12.
Atomic nucleus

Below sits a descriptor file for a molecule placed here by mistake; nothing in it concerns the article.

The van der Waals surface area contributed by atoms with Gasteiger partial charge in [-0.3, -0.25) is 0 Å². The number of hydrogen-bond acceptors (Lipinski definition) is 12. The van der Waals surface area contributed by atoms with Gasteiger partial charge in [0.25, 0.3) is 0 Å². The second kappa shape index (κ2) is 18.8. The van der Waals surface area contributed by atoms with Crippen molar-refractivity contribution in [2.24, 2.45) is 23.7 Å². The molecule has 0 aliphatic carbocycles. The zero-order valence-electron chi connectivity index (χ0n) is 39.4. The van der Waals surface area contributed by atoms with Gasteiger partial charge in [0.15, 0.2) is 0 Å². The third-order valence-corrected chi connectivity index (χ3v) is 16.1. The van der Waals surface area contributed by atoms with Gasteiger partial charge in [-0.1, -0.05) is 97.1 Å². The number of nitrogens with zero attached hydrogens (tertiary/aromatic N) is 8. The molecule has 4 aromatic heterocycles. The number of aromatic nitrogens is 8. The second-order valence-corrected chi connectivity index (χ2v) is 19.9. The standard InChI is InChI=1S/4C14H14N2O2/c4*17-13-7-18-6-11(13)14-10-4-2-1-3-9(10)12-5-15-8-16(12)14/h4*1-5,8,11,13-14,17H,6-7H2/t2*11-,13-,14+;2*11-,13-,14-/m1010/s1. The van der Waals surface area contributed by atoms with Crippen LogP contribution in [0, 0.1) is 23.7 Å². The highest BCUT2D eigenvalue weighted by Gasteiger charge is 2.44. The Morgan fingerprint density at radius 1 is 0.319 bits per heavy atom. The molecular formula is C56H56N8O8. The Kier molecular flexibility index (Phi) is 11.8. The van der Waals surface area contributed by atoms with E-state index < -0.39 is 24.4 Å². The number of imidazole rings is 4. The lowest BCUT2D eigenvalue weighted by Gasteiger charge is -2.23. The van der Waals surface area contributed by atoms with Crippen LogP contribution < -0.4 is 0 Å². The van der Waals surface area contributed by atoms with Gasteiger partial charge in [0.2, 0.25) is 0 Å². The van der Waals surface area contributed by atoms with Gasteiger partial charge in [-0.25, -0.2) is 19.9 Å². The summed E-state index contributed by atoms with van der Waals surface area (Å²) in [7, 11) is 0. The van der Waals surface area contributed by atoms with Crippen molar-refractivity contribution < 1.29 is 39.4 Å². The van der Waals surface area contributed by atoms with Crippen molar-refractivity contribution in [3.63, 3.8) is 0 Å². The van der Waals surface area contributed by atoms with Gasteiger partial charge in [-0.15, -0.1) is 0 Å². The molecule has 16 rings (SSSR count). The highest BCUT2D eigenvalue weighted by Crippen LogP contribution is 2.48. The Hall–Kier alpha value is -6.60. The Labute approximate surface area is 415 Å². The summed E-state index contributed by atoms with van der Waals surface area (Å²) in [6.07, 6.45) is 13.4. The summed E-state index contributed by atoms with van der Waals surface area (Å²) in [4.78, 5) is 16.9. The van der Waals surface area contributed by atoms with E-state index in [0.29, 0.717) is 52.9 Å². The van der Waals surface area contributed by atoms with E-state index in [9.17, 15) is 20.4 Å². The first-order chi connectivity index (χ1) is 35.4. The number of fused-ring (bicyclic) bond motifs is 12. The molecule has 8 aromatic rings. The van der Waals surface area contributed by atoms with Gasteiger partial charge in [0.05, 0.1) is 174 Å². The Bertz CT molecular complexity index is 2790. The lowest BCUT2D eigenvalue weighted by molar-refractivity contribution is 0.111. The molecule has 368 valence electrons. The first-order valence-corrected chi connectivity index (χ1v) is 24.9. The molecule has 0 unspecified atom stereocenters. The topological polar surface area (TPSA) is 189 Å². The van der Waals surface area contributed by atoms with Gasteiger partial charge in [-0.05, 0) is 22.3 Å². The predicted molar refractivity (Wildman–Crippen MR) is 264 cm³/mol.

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After the discovery of the neutron in 1932, models for a nucleus composed of protons and neutrons were quickly developed by Dmitri Ivanenko and Werner Heisenberg. Almost all of the mass of an atom is located in the nucleus, protons and neutrons are bound together to form a nucleus by the nuclear force. The diameter of the nucleus is in the range of 6985175000000000000♠1.75 fm for hydrogen to about 6986150000000000000♠15 fm for the heaviest atoms and these dimensions are much smaller than the diameter of the atom itself, by a factor of about 23,000 to about 145,000. The branch of physics concerned with the study and understanding of the nucleus, including its composition. The nucleus was discovered in 1911, as a result of Ernest Rutherfords efforts to test Thomsons plum pudding model of the atom, the electron had already been discovered earlier by J. J. Knowing that atoms are electrically neutral, Thomson postulated that there must be a charge as well. In his plum pudding model, Thomson suggested that an atom consisted of negative electrons randomly scattered within a sphere of positive charge, to his surprise, many of the particles were deflected at very large angles. This justified the idea of an atom with a dense center of positive charge. The term nucleus is from the Latin word nucleus, a diminutive of nux, in 1844, Michael Faraday used the term to refer to the central point of an atom. The modern atomic meaning was proposed by Ernest Rutherford in 1912, the adoption of the term nucleus to atomic theory, however, was not immediate. In 1916, for example, Gilbert N, the nuclear strong force extends far enough from each baryon so as to bind the neutrons and protons together against the repulsive electrical force between the positively charged protons. The nuclear strong force has a short range, and essentially drops to zero just beyond the edge of the nucleus. The collective action of the charged nucleus is to hold the electrically negative charged electrons in their orbits about the nucleus. The collection of negatively charged electrons orbiting the nucleus display an affinity for certain configurations, which chemical element an atom represents is determined by the number of protons in the nucleus, the neutral atom will have an equal number of electrons orbiting that nucleus. Individual chemical elements can create more stable electron configurations by combining to share their electrons and it is that sharing of electrons to create stable electronic orbits about the nucleus that appears to us as the chemistry of our macro world. Protons define the entire charge of a nucleus, and hence its chemical identity, neutrons are electrically neutral, but contribute to the mass of a nucleus to nearly the same extent as the protons. Neutrons explain the phenomenon of isotopes – varieties of the chemical element which differ only in their atomic mass. They are sometimes viewed as two different quantum states of the particle, the nucleon